• Noise-induced hearing loss (NIHL) typically is centered at 4000 Hz.
  • The louder the noise is, the shorter the safe amount of exposure is. Normally, the safe amount of exposure is reduced by a factor of 2 for every additional 3 dB. For example, the safe daily exposure amount at 85 dB is 8 hours, while the safe exposure at 91 dB(A) is only 2 hours (National Institute for Occupational Safety and Health, 1998). Sometimes, a time factor of 2 per 5 dB is used.
  • Personal audio electronics, such as iPods (iPods often reaching 115 decibels or higher), can produce powerful enough sound to cause significant NIHL, given that lesser intensities of even 70 dB can also cause hearing loss.[1]

Genetic[edit]

Hearing loss can be inherited. More than 40 genes have been identified to cause deafness.[2] There are also 300 syndromes with related hearing loss, and each syndrome may have causative genes.

Both dominant and recessive genes exist which can cause mild to profound impairment. If a family has a dominant gene for deafness, it will persist across generations because it will manifest itself in the offspring even if it is inherited from only one parent. If a family had genetic hearing impairment caused by a recessive gene, it will not always be apparent, as it will have to be passed onto offspring from both parents. Dominant and recessive hearing impairment can be syndromic or nonsyndromic. Recent gene mapping has identified dozens of nonsyndromic dominant (DFNA#) and recessive (DFNB#) forms of deafness.

Disease or illness[edit]

Medications[edit]

See also Ototoxicity

Some medications cause irreversible damage to the ear, and are limited in their use for this reason. The most important group is the aminoglycosides (main member gentamicin).

Various other medications may reversibly affect hearing. This includes some diuretics, sildenafil and NSAIDs, and macrolide antibiotics.

Extremely heavy hydrocodone (Vicodin) abuse is known to cause hearing impairment.

Physical trauma[edit]

  • There can be damage either to the ear itself or to the brain centers that process the aural information conveyed by the ears.
  • People who sustain head injury are especially vulnerable to hearing loss or tinnitus, either temporary or permanent.
  • Exposure to very loud noise (90 dB or more, such as jet engines at close range) can cause progressive hearing loss. Exposure to a single event of extremely loud noise (such as explosions) can also cause temporary or permanent hearing loss. A typical source of acoustic trauma is a too-loud music concert.

Treatment[edit]

Hair cell regeneration using stem cell and gene therapy is years or decades away from being clinically feasible.[4] However, studies are currently underway on the subject, with the first FDA-approved trial beginning in February 2012.[5]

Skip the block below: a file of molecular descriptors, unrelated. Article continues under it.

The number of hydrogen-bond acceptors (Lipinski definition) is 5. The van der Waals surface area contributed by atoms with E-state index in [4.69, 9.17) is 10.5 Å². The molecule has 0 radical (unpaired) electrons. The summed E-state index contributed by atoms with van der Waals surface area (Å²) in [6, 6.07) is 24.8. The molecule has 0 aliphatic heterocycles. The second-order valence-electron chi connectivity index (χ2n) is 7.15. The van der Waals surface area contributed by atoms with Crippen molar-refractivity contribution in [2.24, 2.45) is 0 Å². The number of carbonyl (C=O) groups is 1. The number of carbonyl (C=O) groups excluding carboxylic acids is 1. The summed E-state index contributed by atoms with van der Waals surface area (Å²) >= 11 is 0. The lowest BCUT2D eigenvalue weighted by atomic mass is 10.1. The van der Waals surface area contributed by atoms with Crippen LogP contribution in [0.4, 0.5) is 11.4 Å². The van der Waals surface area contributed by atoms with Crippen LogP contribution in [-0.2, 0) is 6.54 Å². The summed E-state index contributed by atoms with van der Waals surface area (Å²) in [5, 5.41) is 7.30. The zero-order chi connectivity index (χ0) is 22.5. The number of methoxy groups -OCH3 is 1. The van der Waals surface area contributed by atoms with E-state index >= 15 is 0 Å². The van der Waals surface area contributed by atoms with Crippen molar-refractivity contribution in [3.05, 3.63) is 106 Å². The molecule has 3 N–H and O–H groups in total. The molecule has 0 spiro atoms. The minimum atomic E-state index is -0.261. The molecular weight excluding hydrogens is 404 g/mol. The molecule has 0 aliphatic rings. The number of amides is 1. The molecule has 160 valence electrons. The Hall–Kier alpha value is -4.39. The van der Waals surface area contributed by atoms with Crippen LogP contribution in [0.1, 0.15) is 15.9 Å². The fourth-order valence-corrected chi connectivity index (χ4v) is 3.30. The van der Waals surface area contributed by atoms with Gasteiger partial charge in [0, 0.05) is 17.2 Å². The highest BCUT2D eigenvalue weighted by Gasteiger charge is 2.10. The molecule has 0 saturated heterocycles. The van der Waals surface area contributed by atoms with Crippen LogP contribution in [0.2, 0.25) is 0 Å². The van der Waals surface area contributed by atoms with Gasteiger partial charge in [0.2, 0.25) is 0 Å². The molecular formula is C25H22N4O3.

Sensorineural hearing loss can be treated with hearing aids, which amplify sounds at preset frequencies to overcome a sensorineural hearing loss in that range. It can also be treated with cochlear implants, which stimulate cochlear nerves directly, consisting of both internal and external components.[6]

Some research suggests idebenone alone or combined with vitamin E may delay the onset of hearing loss or perhaps reverse it.[7] Use of these agents for this purpose is considered experimental now.

Some audiologists and ENTs have reported if severe noise-induced hearing loss (exposures exceeding 140dB) is treated immediately (within 24 hours) with a course of steroids, it can often be almost completely reversed.[citation needed] This, however, is a new field without proven success.[8]

Researchers at the University of Michigan report that a combination of high doses of vitamins A, C, and E, and magnesium, taken one hour before noise exposure and continued as a once-daily treatment for five days, was very effective at preventing permanent noise-induced hearing loss in animals.[9]

References[edit]

  1. ^ "Sound Output Levels of the iPod and Other MP3 Players: Is There Potential Risk to Hearing?". Archived from the original on October 30, 2007. Retrieved 2007-11-20. 
  2. ^ Matsunaga, T. (2009). "Value of genetic testing in the otological approach for sensorineural hearing loss". The Keio journal of medicine 58 (4): 216–222. PMID 20037285.  edit
  3. ^ Papadakis CE, Hajiioannou JK, Kyrmizakis DE, Bizakis JG (May 2003). "Bilateral sudden sensorineural hearing loss caused by Charcot-Marie-Tooth disease". J Laryngol Otol 117 (5): 399–401. doi:10.1258/002221503321626465. PMID 12803792. 
  4. ^ Parker, M. A. (2011). "Biotechnology in the Treatment of Sensorineural Hearing Loss: Foundations and Future of Hair Cell Regeneration". Journal of Speech, Language, and Hearing Research 54 (6): 1709–1731. doi:10.1044/1092-4388(2011/10-0149). PMC 3163053. PMID 21386039.  edit
  5. ^ "Study Using Stem Cells to Treat Sensorineural Hearing Loss Underway". HealthyHearing. 2 February 2012. Retrieved 8 June 2013. 
  6. ^ "Sensorineural Hearing Loss". HealthCentral. Retrieved 8 June 2013. 
  7. ^ Sergi B, Fetoni AR, Paludetti G, et al. (June 2006). "Protective properties of idebenone in noise-induced hearing loss in the guinea pig". Neuroreport 17 (9): 857–61. doi:10.1097/01.wnr.0000221834.18470.8c. PMID 16738476. 
  8. ^ Haynes, David S.; O??Malley, Matthew; Cohen, Seth; Watford, Kenneth; Labadie, Robert F. (2007). "Intratympanic Dexamethasone for Sudden Sensorineural Hearing Loss After Failure of Systemic Therapy". The Laryngoscope 117 (1): 3–15. doi:10.1097/01.mlg.0000245058.11866.15. PMID 17202923. 
  9. ^ Le Prell, Colleen G.; Hughes, Larry F.; Miller, Josef M. (2007). "Free radical scavengers, vitamins A, C, and E, plus magnesium reduces noise trauma". National Center for Biotechnology Information. 

External links[edit]